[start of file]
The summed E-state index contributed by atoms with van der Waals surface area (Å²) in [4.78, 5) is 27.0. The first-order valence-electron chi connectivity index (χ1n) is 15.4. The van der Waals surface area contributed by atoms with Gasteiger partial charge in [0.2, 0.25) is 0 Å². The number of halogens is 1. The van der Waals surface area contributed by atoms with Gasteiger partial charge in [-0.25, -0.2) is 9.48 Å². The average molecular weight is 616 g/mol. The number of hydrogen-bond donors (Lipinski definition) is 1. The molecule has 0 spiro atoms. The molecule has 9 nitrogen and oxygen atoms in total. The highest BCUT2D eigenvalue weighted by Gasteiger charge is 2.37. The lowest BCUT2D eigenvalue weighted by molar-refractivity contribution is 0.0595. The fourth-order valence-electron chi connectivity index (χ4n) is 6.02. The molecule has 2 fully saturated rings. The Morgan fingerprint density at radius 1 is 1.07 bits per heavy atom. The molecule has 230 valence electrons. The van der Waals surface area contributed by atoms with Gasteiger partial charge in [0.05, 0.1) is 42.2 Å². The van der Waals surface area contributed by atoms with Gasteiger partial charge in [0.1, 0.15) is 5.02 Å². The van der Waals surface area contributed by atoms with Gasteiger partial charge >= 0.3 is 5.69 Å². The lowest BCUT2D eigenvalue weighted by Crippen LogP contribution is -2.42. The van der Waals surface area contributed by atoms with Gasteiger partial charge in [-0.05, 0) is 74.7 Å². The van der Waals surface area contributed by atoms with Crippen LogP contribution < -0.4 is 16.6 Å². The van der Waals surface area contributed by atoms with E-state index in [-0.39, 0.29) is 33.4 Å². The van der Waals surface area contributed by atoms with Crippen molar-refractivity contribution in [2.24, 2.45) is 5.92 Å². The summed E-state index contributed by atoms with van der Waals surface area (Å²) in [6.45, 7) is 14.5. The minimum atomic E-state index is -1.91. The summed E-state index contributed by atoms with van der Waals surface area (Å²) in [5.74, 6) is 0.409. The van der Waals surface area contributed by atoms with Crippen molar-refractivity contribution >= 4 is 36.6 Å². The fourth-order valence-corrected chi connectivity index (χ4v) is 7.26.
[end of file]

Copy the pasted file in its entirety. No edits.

The summed E-state index contributed by atoms with van der Waals surface area (Å²) in [4.78, 5) is 27.0. The first-order valence-electron chi connectivity index (χ1n) is 15.4. The van der Waals surface area contributed by atoms with Gasteiger partial charge in [0.2, 0.25) is 0 Å². The number of halogens is 1. The van der Waals surface area contributed by atoms with Gasteiger partial charge in [-0.25, -0.2) is 9.48 Å². The average molecular weight is 616 g/mol. The number of hydrogen-bond donors (Lipinski definition) is 1. The molecule has 0 spiro atoms. The molecule has 9 nitrogen and oxygen atoms in total. The highest BCUT2D eigenvalue weighted by Gasteiger charge is 2.37. The lowest BCUT2D eigenvalue weighted by molar-refractivity contribution is 0.0595. The fourth-order valence-electron chi connectivity index (χ4n) is 6.02. The molecule has 2 fully saturated rings. The Morgan fingerprint density at radius 1 is 1.07 bits per heavy atom. The molecule has 230 valence electrons. The van der Waals surface area contributed by atoms with Gasteiger partial charge in [0.05, 0.1) is 42.2 Å². The van der Waals surface area contributed by atoms with Gasteiger partial charge in [0.1, 0.15) is 5.02 Å². The van der Waals surface area contributed by atoms with Gasteiger partial charge >= 0.3 is 5.69 Å². The lowest BCUT2D eigenvalue weighted by Crippen LogP contribution is -2.42. The van der Waals surface area contributed by atoms with Gasteiger partial charge in [-0.05, 0) is 74.7 Å². The van der Waals surface area contributed by atoms with Crippen LogP contribution < -0.4 is 16.6 Å². The van der Waals surface area contributed by atoms with E-state index in [-0.39, 0.29) is 33.4 Å². The van der Waals surface area contributed by atoms with Crippen molar-refractivity contribution in [2.24, 2.45) is 5.92 Å². The summed E-state index contributed by atoms with van der Waals surface area (Å²) in [6.45, 7) is 14.5. The minimum atomic E-state index is -1.91. The summed E-state index contributed by atoms with van der Waals surface area (Å²) in [5.74, 6) is 0.409. The van der Waals surface area contributed by atoms with Crippen molar-refractivity contribution >= 4 is 36.6 Å². The fourth-order valence-corrected chi connectivity index (χ4v) is 7.26.